Wednesday, 30 April 2008

Chaucer's poetic style - sententiousness (a style full of aphorisms – instructive sayings.) Page 5

Traditional social wisdom is articulated using formulas and set phrases, ‘What oft was thought’, results in a particular tone and style.
The use of proverbs and “sentences”: remarks long accepted in society for their general truth and applicability. The idea of summing up fraught situations with apt traditional phrases.

These phrases can be ironical but are not necessarily so.
“As many schools make students hard to collar,
A woman many-schooled is half a scholar.” Januarie, L. 1427-8 ("The Merchant's Tale".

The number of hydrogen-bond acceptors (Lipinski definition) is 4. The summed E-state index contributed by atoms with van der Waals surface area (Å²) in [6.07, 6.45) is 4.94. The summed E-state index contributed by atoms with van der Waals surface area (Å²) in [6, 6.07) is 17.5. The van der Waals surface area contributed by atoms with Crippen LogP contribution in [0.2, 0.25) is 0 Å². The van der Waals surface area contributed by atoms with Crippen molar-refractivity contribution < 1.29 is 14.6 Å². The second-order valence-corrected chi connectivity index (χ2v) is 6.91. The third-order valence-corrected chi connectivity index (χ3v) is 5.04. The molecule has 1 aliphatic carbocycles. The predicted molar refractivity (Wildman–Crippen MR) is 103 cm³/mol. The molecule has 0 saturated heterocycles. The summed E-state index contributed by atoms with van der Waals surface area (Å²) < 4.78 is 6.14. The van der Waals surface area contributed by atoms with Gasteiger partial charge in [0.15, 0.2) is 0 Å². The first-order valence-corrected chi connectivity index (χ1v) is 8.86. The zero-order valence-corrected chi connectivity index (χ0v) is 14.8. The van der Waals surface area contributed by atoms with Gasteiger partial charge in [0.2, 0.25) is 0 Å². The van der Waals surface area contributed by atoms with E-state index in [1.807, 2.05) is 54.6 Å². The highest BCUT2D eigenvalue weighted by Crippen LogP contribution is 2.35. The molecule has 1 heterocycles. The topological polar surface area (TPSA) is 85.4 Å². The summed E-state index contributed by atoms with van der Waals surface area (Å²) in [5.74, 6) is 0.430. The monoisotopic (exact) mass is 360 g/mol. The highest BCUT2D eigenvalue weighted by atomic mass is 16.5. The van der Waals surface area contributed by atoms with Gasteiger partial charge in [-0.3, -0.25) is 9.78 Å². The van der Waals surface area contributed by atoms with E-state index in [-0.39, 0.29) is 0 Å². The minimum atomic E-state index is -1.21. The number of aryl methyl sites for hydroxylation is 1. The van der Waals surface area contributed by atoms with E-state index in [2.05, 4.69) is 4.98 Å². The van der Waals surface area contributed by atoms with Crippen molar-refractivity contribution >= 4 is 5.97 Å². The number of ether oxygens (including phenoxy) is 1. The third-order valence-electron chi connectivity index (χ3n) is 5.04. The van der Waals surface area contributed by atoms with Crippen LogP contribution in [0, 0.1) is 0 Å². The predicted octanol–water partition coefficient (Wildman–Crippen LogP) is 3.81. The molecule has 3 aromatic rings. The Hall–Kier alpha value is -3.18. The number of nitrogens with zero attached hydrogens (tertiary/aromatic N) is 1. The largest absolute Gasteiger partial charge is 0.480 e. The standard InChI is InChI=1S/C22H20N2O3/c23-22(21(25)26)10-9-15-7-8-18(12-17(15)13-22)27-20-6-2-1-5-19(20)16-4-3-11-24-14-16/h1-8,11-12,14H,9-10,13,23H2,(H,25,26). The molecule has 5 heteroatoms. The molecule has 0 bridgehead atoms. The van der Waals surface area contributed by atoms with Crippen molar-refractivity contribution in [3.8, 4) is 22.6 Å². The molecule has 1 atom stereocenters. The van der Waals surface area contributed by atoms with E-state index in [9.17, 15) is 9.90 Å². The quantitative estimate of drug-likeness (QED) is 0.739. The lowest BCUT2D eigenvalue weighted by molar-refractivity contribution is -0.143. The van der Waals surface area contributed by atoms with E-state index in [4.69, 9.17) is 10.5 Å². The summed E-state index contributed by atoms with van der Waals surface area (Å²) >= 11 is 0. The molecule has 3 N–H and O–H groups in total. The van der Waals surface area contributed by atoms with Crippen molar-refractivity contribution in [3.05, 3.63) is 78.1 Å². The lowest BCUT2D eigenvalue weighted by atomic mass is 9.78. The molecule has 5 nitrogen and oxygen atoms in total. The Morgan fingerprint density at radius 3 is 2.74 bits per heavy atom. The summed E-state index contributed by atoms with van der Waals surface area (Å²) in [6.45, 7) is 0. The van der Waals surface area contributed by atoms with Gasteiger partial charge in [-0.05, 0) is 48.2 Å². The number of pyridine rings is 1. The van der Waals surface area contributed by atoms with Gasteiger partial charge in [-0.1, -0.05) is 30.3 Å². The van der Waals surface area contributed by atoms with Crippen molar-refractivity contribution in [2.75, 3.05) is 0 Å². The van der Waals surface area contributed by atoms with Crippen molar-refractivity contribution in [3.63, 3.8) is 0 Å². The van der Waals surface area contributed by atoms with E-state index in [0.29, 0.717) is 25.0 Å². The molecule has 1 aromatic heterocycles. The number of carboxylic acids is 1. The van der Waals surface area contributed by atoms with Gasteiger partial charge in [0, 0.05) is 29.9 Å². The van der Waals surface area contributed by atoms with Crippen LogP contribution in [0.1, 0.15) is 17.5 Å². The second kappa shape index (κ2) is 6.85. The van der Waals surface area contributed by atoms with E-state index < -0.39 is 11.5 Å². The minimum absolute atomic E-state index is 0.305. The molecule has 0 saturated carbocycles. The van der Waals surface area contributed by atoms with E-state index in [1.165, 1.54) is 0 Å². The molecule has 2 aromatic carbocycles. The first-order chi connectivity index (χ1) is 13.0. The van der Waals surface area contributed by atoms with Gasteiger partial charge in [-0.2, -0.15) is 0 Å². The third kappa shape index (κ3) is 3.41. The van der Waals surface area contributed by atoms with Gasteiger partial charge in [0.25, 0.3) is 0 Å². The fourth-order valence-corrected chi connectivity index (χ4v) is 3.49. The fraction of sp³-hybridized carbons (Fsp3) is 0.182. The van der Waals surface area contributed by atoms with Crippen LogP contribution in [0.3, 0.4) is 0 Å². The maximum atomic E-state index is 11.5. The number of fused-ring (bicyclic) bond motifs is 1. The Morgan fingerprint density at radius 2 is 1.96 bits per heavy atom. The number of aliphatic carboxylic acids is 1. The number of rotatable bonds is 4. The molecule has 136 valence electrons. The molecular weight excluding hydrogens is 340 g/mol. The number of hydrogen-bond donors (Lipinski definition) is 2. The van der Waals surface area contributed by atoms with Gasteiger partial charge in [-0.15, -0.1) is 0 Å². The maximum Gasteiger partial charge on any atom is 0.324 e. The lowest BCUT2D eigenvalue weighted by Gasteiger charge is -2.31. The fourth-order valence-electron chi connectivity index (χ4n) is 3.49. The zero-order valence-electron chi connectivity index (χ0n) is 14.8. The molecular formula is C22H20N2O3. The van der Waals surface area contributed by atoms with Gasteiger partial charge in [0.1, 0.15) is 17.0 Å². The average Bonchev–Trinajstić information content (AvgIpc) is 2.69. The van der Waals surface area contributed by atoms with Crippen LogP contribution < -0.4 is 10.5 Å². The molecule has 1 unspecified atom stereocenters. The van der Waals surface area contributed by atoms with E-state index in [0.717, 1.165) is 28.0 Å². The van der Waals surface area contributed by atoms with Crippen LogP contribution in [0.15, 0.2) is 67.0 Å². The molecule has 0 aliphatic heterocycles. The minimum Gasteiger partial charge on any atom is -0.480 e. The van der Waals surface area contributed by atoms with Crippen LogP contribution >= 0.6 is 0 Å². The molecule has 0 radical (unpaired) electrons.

The sententious style lends itself to authorial comment of the kind familiar to oral narrative and song. The story-teller comments on his story to the listening audience and his comments may be serious or comic according to the effect desired.

Proverbs are used “to enforce with th’ effect of my mateere”.
Chaucer’s style is continuously sententious throughout his work with a deeply proverbial style.

Alliteration hammers home the familiar.

Apostrophe is a form of direct address that gives the narrator’s moral attitudes and these can sometimes be ironic.

See page two for instructions for activities

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I teach Film, Media and English Lit.